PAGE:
I have a fairly big family. Five brothers and sisters, four in-laws, 10 nieces and nephews. And now that my older sister moved back to town, we are all living in the same city. We get together often for holidays, birthdays and special events. When we go trick-or-treating, we all go together and take up half the street as we knock on doors. We have our share of familial challenges (trust me), but we’re pretty close-knit most of the time.
One of my favorite parts of this big family is watching the friendships between the cousins grow. Cousins play such a unique role in a kid’s life. They aren’t so ever-present to get the sibling-treatment (bickering, rivalry, insult-slinging), but they are present for so many of the milestones, both big and small. They are there when you deliver your lines at the school play, cheering you on when you’re up to bat, patting you on the back after you miss that basket. They are there for every single birthday, annual camping trips and when your Grandpa gets sick and dies. They are there for the best and worst moments of life — forging this unbreakable bond.
We recently went to my niece’s birthday party and Claire, who has been besties with her since they were toddling, felt a bit threatened by a friend who was also invited to the birthday. She pulled me into the bathroom to tell me how she felt like she was being replaced by this girl — “this outsider.” This is what I told her:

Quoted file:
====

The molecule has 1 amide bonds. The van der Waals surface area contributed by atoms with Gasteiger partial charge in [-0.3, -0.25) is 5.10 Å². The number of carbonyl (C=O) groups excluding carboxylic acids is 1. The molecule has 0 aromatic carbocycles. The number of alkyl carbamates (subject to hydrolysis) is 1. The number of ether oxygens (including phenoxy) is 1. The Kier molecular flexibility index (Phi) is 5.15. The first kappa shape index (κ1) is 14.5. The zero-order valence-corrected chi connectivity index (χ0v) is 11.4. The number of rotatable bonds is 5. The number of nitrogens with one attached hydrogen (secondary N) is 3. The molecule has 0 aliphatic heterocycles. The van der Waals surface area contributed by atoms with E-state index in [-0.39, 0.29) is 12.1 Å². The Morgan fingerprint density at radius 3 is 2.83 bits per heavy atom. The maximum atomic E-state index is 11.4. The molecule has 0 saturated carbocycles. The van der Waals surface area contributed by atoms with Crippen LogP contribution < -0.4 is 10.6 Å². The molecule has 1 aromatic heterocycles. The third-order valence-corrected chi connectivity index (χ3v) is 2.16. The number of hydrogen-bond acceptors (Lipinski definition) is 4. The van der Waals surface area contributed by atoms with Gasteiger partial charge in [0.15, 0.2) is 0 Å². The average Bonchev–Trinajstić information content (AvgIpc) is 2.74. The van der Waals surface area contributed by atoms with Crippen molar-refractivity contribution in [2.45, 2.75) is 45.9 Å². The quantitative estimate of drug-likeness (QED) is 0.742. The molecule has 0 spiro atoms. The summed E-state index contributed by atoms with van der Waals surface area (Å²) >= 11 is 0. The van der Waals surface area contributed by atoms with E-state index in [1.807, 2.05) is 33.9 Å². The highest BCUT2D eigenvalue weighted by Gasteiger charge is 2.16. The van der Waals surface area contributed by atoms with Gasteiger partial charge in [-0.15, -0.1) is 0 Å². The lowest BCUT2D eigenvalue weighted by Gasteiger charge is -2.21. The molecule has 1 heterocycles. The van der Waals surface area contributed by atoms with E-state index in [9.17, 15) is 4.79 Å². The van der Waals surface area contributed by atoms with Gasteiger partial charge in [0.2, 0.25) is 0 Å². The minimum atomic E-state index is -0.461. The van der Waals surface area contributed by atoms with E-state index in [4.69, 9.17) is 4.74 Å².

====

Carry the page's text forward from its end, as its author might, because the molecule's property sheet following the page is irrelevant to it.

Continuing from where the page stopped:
For both of you, friends will come and friends will go. New friends will come. Some will be best friends. But those friendships don’t lessen what you have with each other. What you have is deep and unbreakable — a bond you’ve been forging since you were babies. A bond that will last your lifetime.
I saw the relief wash over her. And I was taken by surprise at how deeply I felt those words. I’ve always known these cousins would have a close connection, but in that moment I pictured their future selves. As teenagers and 20-somethings. 30-somethings with kids of their own. Being there for each other as they lose their parents/aunts and uncles. It occurred to me that after I’m gone, they’ll be there together, reminiscing about long-forgotten games of hide-and-seek, Christmas at Grandma’s, Easter egg hunts and sleepovers. They’ll have the “remember when” moments and laugh until they can’t breathe. When the tears are flowing, they’ll give that long hug that says “I know. I got you.”
What a beautiful gift for them — and me.